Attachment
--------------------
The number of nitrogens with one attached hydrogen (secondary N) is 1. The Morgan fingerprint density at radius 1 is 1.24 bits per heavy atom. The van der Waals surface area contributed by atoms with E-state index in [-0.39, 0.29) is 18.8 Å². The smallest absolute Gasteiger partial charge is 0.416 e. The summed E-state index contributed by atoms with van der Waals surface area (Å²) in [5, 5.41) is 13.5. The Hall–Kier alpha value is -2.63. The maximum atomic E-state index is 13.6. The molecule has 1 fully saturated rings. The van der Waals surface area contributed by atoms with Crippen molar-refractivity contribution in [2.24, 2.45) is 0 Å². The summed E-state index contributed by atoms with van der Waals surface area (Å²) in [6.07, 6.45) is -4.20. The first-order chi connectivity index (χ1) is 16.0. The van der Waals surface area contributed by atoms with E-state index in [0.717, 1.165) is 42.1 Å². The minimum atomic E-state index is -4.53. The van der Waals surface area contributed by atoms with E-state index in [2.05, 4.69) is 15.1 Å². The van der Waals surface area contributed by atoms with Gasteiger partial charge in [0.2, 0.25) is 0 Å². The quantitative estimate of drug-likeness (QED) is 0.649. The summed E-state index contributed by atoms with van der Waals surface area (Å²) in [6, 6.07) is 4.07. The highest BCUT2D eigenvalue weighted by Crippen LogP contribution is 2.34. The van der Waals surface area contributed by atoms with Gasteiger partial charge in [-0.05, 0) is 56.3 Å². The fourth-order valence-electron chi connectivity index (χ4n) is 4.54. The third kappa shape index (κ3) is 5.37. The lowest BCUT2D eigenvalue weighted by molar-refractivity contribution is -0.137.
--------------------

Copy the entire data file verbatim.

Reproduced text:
The number of nitrogens with one attached hydrogen (secondary N) is 1. The Morgan fingerprint density at radius 1 is 1.24 bits per heavy atom. The van der Waals surface area contributed by atoms with E-state index in [-0.39, 0.29) is 18.8 Å². The smallest absolute Gasteiger partial charge is 0.416 e. The summed E-state index contributed by atoms with van der Waals surface area (Å²) in [5, 5.41) is 13.5. The Hall–Kier alpha value is -2.63. The maximum atomic E-state index is 13.6. The molecule has 1 fully saturated rings. The van der Waals surface area contributed by atoms with Crippen molar-refractivity contribution in [2.24, 2.45) is 0 Å². The summed E-state index contributed by atoms with van der Waals surface area (Å²) in [6.07, 6.45) is -4.20. The first-order chi connectivity index (χ1) is 16.0. The van der Waals surface area contributed by atoms with E-state index in [0.717, 1.165) is 42.1 Å². The minimum atomic E-state index is -4.53. The van der Waals surface area contributed by atoms with E-state index in [2.05, 4.69) is 15.1 Å². The van der Waals surface area contributed by atoms with Gasteiger partial charge in [0.2, 0.25) is 0 Å². The quantitative estimate of drug-likeness (QED) is 0.649. The summed E-state index contributed by atoms with van der Waals surface area (Å²) in [6, 6.07) is 4.07. The highest BCUT2D eigenvalue weighted by Crippen LogP contribution is 2.34. The van der Waals surface area contributed by atoms with Gasteiger partial charge in [-0.05, 0) is 56.3 Å². The fourth-order valence-electron chi connectivity index (χ4n) is 4.54. The third kappa shape index (κ3) is 5.37. The lowest BCUT2D eigenvalue weighted by molar-refractivity contribution is -0.137.